# Proving the existence and number of *real* roots for $x^3 - 3x + 2$

I need to find how many real roots this polynomial has and prove there existence. I was wondering if my logic and thought process was correct.

Determine the number of real roots and prove it for $x^3 - 3x + 2$

First, note that $f'(x) = 3x^2 - 3$ and so

$f'(x) > 0$ for $x \in (-\infty, -1) \cup (1, \infty)$ and since $f'$ is strictly increasing on those intervals, there can be at most one root in each of them.

$f'(x) < 0$ for $x \in (-1,1)$ and since $f'$ is strictly decreasing on this interval it can have at most one root.

Now examine $f(-3) = -16$ and $f(-1) = 4$. By the Intermediate Value Theorem (IVT) $f(c) = 0$ for some $c \in (-3, 1)$ and so $f$ has a root on the interval $(-\infty, 1)$.

Again examine $f(-1) = 4$ and $f(1) = 0$. We cannot say anything about $f$ having a root on the interval $(-1, 1)$.

Likewise examine $f(1) = 0$ and $f(3) = 16$. Again, we cannot say anything about $f$ having a root on $(1, \infty)$.

However, $f(1) = 1 - 3 + 2 = 0$ is clearly a root. And by factorizing the polynomial we get $f(x) = (x+2)(x-1)^2$. Indeed, $1$ is a root with a multiplicity of two.

Hence, $f(x)$ has two real roots.

Additional Comments

Also, do we say two real roots (because of the multiplicity), or three real roots, or do we say two distinct real roots?

While I realize factoring the polynomial gives me the answer I believe the purpose of the question was to do the former analysis, which when the polynomial isn't easily factorized, can provide a lot of insight. That is why I did it all

• I assume you mean real roots, because it has 3 complex roots. – ÍgjøgnumMeg Apr 4 '17 at 13:51
• "First, note that $f′(x)=3x-3$ and so", you mean $f′(x)=3x^{\color{red}{2}}-3$...? – StackTD Apr 4 '17 at 13:52
• Haha yes! Let me make these adjustments. – student_t Apr 4 '17 at 13:52

## 2 Answers

However, $f(1) = 1 - 3 + 2 = 0$ is clearly a root. And by factorizing the polynomial we get $f(x) = (x+2)(x-1)^2$. Indeed, $1$ is a root with a multiplicity of two.

All the work you did before this becomes unnecessary; after factoring, the roots (and hence the number of roots) are clear - right?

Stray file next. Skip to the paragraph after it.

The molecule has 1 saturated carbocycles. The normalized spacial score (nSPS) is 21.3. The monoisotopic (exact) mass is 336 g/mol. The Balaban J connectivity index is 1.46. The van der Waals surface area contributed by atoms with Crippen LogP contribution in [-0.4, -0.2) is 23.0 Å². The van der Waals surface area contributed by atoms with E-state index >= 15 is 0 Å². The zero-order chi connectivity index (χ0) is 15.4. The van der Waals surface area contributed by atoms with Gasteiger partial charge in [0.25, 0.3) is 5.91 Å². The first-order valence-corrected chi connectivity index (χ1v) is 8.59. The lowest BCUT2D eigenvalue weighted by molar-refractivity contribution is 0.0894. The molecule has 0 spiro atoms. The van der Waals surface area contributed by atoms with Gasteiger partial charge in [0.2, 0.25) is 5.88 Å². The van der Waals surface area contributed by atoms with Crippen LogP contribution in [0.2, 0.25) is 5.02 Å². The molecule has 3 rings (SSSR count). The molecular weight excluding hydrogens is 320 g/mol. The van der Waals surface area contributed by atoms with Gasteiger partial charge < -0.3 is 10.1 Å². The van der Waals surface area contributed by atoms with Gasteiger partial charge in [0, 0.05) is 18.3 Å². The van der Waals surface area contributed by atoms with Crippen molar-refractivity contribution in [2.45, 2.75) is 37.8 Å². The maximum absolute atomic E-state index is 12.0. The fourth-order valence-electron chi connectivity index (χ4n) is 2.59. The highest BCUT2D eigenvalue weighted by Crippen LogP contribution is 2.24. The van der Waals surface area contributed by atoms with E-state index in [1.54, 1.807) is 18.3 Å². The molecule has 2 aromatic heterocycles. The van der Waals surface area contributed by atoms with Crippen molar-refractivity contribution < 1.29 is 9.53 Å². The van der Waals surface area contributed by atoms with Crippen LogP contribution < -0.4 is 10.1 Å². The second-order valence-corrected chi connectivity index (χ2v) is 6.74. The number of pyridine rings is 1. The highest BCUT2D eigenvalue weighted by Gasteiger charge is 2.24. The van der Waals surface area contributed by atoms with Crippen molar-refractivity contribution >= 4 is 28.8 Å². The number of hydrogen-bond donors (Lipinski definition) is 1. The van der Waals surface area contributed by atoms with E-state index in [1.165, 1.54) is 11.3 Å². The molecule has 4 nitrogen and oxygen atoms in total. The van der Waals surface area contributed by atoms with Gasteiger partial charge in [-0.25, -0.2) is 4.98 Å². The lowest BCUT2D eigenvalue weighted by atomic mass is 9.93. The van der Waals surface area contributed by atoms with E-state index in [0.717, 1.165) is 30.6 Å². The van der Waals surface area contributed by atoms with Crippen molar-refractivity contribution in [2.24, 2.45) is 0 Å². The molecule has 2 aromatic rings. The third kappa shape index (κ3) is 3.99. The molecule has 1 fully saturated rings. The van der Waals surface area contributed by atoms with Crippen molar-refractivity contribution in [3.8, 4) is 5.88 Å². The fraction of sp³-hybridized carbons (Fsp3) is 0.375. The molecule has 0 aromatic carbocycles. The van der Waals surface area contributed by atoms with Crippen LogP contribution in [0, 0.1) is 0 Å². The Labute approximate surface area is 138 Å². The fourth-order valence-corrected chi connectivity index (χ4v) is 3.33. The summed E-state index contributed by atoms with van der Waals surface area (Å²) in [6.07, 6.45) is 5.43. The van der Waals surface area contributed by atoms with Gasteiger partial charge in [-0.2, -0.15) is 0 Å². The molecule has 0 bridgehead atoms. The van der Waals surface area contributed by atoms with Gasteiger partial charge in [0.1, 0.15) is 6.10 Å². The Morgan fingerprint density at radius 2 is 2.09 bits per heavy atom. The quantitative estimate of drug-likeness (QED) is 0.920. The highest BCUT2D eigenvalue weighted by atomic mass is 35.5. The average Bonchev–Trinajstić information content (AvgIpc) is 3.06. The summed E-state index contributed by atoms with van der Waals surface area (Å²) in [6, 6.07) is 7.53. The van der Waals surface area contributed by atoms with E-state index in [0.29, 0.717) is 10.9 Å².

Addition after some comments: when you are asked about the number of roots (real or not), it is usually meant to count the number of distinct (i.e. different) roots. Your equation has two (real) roots, one of which has multiplicity 2 but that doesn't change the fact that there are only two real numbers where the polynomial becomes 0.

• Yes, but I think the purpose of the exercise was to do the former analysis. I only did that to show the multiplicity of the root. But yes in general all my work before would have been a waste haha! – student_t Apr 4 '17 at 13:55

Since we have $$x^3-3x+2=(x-1)^2(x+2),$$ we have three real roots $1,1,-2$. Here we count with multiplicities (which is standard for many results in geometry and other areas).

• I would say there are two real roots, one of which has multiplicity two. – gandalf61 Apr 4 '17 at 13:56
• Yes, but I am suppose to do the little analysis before for the question I believe. Of course factoring would be much faster. – student_t Apr 4 '17 at 13:57
• @danny Yes, this may be the case. But I think, it does not matter so much what you are supposed to do or think, but what you yourself think is the best way. – Dietrich Burde Apr 4 '17 at 13:59
• I agree with gandalf61. In the context of the fundamental theorem of algebra, we often say an $n$th-order polynomial "has $n$ complex roots" but this is an abbreviation where we mean to count the multiplicities. That doesn't change the fact that $x^3$ only has one (distinct) root. – StackTD Apr 4 '17 at 13:59
• @danny see comment above; I would say yours has two (distinct) roots, we usually omit 'distinct' and mean different roots when we're talking about the number of roots. – StackTD Apr 4 '17 at 14:00